After seeing an uplift in spending in June, about 73 per cent of retailers are now saying they are confident their businesses will survive the next 12 months, according to the Retail NZ Retail Radar report.
Greg Harford, Retail NZ chief executive, said the last few months have been extraordinarily challenging for the retail sector, and although sales over the last few months have not recovered completely, it is good news that there is a significant uplift in spending last month.
He said the boost in spending could partly be attributable to pent-up demand from the lockdown period.
“It also reflects the fact that Kiwis are not travelling overseas, and are instead undertaking projects at home,” Harford said.
Data from New Zealand’s payment service Paymark also showed a strong rebound in spending in June.
Indicative of this pattern is an underlying group of core retail merchants which experienced 7.1 per cent higher payments through Paymark this June relative to June last year, bringing the quarterly annual rate of change for the group to -15.5 per cent, and compares with annual growth rates of 3.6 per cent in the March quarter and 4.8 per cent for the June quarter last year.
Paymark said the situation remains mixed, however, with hospitality merchants in total still recording lower spending, but added that the -6.1 per cent annual change for June was significantly better than the whopping -47.9 per cent averaged over the June quarter.
The remaining core retail merchants, which are primarily retail shops, are experiencing higher-than-trend growth rates, being 11.6 per cent in June.
According to Paymark, one reason for the higher spending growth within the core retail shops – as opposed to hotels, cafes, bars etc – is the higher amount being spent during each transaction.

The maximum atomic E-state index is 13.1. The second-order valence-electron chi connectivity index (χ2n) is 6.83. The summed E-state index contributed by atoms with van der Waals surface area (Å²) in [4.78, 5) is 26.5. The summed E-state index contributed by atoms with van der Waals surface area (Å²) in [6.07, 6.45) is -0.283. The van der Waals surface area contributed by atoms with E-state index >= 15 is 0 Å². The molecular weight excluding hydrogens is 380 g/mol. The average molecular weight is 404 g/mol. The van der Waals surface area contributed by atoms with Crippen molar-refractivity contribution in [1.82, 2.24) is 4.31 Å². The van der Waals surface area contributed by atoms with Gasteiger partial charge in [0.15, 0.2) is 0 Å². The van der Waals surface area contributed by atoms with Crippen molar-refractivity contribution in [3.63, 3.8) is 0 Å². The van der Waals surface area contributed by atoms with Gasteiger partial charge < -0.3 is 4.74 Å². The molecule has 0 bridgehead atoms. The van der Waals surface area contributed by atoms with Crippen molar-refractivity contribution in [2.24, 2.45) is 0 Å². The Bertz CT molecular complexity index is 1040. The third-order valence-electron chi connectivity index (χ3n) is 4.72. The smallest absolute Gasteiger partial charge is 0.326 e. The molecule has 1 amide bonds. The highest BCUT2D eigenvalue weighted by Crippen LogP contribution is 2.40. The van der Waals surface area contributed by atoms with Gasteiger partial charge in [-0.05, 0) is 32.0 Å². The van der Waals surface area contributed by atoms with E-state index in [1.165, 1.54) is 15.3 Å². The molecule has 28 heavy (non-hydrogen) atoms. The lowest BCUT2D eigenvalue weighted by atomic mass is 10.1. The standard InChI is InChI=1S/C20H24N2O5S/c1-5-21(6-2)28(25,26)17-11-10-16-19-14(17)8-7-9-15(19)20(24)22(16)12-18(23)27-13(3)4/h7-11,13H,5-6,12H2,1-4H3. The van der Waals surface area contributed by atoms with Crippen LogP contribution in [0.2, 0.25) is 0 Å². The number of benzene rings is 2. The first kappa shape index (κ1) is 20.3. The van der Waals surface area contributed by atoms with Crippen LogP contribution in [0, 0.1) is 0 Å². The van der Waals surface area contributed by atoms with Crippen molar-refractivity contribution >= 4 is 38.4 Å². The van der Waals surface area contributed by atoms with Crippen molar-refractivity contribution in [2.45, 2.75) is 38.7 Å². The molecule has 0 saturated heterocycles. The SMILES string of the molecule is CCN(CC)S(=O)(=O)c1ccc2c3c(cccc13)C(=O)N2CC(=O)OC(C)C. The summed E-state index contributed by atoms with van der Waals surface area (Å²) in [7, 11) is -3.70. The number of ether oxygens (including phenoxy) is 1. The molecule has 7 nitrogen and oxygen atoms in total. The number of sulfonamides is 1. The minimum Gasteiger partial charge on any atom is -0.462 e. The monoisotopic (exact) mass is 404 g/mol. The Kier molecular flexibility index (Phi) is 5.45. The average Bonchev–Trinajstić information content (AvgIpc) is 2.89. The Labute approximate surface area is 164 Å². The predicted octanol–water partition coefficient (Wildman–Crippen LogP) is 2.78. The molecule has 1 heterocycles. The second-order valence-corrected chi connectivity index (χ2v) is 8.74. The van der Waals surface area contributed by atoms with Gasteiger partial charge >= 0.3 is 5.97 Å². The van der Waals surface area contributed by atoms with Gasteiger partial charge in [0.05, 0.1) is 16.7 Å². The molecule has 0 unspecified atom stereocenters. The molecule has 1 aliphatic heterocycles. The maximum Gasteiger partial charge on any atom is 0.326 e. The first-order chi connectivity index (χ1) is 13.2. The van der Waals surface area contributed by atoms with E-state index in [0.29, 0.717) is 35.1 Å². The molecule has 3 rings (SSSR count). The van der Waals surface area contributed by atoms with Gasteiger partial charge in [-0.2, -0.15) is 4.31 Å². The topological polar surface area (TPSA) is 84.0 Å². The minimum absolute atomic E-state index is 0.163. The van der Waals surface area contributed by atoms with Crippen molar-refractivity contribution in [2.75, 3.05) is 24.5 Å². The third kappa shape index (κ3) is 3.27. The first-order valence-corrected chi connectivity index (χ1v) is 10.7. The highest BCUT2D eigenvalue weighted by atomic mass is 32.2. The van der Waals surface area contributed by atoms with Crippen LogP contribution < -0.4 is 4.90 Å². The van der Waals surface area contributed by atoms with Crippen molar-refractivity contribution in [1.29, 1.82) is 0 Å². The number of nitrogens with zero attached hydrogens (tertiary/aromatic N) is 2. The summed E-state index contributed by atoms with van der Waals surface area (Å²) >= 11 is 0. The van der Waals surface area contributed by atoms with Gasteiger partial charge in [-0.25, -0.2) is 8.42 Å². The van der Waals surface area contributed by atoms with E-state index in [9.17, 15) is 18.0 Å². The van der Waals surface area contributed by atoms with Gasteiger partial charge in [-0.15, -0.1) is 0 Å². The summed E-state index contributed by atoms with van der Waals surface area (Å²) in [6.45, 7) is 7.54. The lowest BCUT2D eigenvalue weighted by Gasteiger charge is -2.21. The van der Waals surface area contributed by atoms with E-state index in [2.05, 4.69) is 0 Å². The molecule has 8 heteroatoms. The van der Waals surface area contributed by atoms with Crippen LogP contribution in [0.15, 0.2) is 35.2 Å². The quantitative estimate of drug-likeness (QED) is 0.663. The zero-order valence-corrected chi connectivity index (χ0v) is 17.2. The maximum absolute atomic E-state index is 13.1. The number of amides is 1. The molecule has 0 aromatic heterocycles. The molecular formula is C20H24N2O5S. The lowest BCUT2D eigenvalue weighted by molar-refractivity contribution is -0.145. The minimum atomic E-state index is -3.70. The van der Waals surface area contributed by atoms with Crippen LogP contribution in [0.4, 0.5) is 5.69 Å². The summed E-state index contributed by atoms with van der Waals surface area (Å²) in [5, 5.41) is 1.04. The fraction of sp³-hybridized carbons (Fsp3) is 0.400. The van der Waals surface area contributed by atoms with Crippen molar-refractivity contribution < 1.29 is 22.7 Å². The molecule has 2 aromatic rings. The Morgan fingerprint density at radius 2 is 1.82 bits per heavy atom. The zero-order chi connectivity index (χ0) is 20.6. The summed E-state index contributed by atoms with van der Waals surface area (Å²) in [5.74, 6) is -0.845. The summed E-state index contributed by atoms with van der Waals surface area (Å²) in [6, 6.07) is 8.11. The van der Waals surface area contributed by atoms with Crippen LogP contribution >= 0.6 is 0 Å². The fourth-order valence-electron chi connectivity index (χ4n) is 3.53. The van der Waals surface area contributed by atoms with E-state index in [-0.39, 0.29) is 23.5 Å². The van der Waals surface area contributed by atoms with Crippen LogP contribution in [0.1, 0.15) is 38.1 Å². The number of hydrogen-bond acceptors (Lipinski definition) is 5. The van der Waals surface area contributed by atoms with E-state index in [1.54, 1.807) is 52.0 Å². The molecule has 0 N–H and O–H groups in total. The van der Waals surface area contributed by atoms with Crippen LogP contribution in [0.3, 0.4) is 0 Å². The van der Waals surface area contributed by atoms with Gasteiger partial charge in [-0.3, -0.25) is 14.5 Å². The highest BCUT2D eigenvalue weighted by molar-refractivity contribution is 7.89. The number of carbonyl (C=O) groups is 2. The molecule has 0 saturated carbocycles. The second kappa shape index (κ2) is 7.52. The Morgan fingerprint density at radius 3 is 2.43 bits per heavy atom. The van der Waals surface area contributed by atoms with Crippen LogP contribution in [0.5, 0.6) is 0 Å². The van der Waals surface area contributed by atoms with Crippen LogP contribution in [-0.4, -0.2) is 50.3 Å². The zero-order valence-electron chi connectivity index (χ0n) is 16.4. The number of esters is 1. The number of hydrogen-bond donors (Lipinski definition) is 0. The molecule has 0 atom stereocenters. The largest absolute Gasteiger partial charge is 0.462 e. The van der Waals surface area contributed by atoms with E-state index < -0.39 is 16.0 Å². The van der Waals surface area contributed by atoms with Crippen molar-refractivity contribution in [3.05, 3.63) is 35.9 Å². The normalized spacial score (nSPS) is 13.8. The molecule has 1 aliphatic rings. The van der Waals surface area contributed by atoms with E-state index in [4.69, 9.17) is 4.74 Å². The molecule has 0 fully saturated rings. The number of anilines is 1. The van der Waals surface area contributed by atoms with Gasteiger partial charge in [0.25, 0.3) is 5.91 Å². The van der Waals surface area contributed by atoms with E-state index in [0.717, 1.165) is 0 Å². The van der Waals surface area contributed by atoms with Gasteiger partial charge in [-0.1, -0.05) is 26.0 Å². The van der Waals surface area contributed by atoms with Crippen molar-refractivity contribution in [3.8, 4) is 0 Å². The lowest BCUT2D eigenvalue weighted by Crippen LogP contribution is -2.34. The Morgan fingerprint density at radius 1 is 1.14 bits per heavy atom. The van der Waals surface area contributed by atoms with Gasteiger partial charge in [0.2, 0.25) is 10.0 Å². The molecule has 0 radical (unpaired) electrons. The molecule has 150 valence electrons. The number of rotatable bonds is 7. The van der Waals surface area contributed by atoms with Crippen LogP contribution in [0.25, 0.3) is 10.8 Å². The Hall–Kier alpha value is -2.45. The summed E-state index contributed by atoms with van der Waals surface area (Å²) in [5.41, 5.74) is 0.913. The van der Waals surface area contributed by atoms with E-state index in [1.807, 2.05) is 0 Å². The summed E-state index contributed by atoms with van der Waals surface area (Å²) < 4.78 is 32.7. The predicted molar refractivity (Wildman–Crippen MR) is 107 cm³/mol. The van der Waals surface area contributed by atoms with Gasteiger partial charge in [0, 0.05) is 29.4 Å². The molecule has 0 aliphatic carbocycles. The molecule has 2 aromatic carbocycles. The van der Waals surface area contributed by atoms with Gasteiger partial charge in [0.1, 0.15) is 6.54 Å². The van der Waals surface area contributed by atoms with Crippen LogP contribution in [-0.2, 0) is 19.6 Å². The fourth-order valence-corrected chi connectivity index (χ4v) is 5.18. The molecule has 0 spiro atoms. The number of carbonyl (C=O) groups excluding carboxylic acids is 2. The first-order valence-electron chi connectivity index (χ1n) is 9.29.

Twelve months ago the average spend among these shops was $47; in June the average was $51 per transaction.
Paymark stated the exact reason for this increase cannot be established from their figures but the likely inference is that people are practicing less social contact while shopping.
Harford said the recent data has shown significant improvement but said there are significant economic clouds on the horizon.
“Many jobs across the economy are at risk once the Government Wage Subsidy ends, and a number of households have taken mortgage holidays or accessed other support which will also end in the near future,” he said. “These factors will likely squeeze consumer spending further, as households tighten their belts in the coming months.”
According to Harford, improved confidence has also seen a significant improvement in employment prospects in the retail sector, with the expected number of layoffs substantially down.
“Retail NZ is now forecasting a net loss of around 6,000 jobs from the retail sector in the coming months,” he said.
He added that are also substantial supply chain challenges facing the sector at the present time.
“Forty-one per cent of retailers report that they are facing difficulties sourcing stock, because of reduced production abroad and freight challenges,” Harford said. “There are delays getting stock into New Zealand, and in some cases retailers are looking for alternative sources of product.”
Harford said it is critical for the Government to remain focused on border security to prevent a further recurrence of Covid-19 in New Zealand, but it also needs to look at ways to stimulate the economy.